"Grumpy Old Goodfellas" it ain't. And that's despite the best efforts of "The Crew" to exploit prostate jokes and bleak mob humor for laughs. Richard Dreyfuss plays the leader of an aging mob crew who, with their best whacks behind them, have retired to Miami to watch thong-clad beauties and rail against the young, tan wannabes who are driving up prices in their apartment building. Once young, handsome and dangerous, the crew is now reduced to living like the schmoes they used to disparage: Bobby Bartellemeo (Dreyfuss)
ENTERTAINMENT
By Stephen Hunter and Stephen Hunter,Film Critic | April 2, 1993
"Cop and a Half" ought to be called "The Cutie and the Beast."More a concept than an actual story, it features a gruff and sweaty Burt Reynolds as a blowhard macho police detective ordered to fill in as dad to an ultra-adorable 8-year-old who's witnessed a crime. The youth, played by Norman Golden II, has all the good lines; Reynolds merely snorts and growls at the edge of the frame, models his toupee, and eventually is called upon to melt a little.Young Golden is a find. One of those kids seemingly unaffected by the presence of film cameras, screaming assistant directors, a worried producer and the Fonz himself (Henry Winkler, the director)
FEATURES
By Tim Grobaty and Tim Grobaty,Knight-Ridder News Service | February 11, 1992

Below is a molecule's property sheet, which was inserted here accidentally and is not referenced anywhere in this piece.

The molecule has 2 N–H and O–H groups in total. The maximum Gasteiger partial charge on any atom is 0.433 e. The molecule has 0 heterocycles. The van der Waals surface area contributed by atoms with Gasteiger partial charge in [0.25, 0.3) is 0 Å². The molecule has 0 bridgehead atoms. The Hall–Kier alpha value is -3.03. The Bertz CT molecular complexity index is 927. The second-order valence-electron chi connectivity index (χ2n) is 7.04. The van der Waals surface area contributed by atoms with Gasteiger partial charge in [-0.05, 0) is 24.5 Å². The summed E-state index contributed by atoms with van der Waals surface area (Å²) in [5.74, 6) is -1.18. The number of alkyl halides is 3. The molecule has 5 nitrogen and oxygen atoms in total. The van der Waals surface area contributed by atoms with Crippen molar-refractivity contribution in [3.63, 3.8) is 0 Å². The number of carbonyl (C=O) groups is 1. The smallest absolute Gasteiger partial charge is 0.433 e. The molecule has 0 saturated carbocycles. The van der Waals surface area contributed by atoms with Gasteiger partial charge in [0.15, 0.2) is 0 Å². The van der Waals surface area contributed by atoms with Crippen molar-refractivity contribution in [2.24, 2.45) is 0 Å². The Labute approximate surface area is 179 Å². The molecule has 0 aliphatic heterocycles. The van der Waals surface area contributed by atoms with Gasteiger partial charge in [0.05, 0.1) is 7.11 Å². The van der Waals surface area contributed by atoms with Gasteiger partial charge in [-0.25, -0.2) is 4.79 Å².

Today's lesson is on the Class Clown, so no screwing around. Just pay attention or we'll paddle your bee-hind from here to the vice principal's office, pally.There are -- write this down -- two kinds of class clowns. The most common is the blabbermouth buffoon, who only bags the "clown" title by virtue of disrupting everything. Rarer is the genuinely funny class clown, the one who picks his spots and depends on timing to get his humor across.Both kinds are featured in tonight's sweeps-month special "Class Clowns," at 10 on ABC (Channel 13 in Baltimore)
FEATURES
By Chris Kaltenbach and Chris Kaltenbach,SUN STAFF | October 1, 1999
Think of "Rocky" on ice skates.That's what you get with "Mystery, Alaska," one of those hard-to-resist little guys-vs.-the world sports tales in which success isn't nearly as important as survival. Here, it's a ragtag bunch of Alaskan hockey players going up against the NHL's mighty New York Rangers.Created by prolific TV producer-director David E. Kelley ("Ally McBeal," "The Practice," "Chicago Hope," etc.), it's filled with his trademark touches: near-absurd situations, characters jumping from one inner crisis to the next, and a sometimes uneasy mix of humor and pathos.
FEATURES
By Chris Kridler and Chris Kridler,SUN STAFF | June 28, 1996
The naked ladies are the least interesting part of "Striptease," based on the Carl Hiaasen novel. Although the movie is a bit too long, oddball humor and a likable cast keep it entertaining.Demi Moore stars as Erin Grant, who takes a job stripping at the Eager Beaver in Fort Lauderdale, Fla., so she can earn enough money to win a child custody case against her loser ex-husband, Darrell (Robert Patrick, probably best known as the mighty morphin' Terminator in "Terminator 2"). His criminal record got her fired from her job as a secretary with the FBI, and now he's using their daughter (Rumer Willis, Moore's real daughter)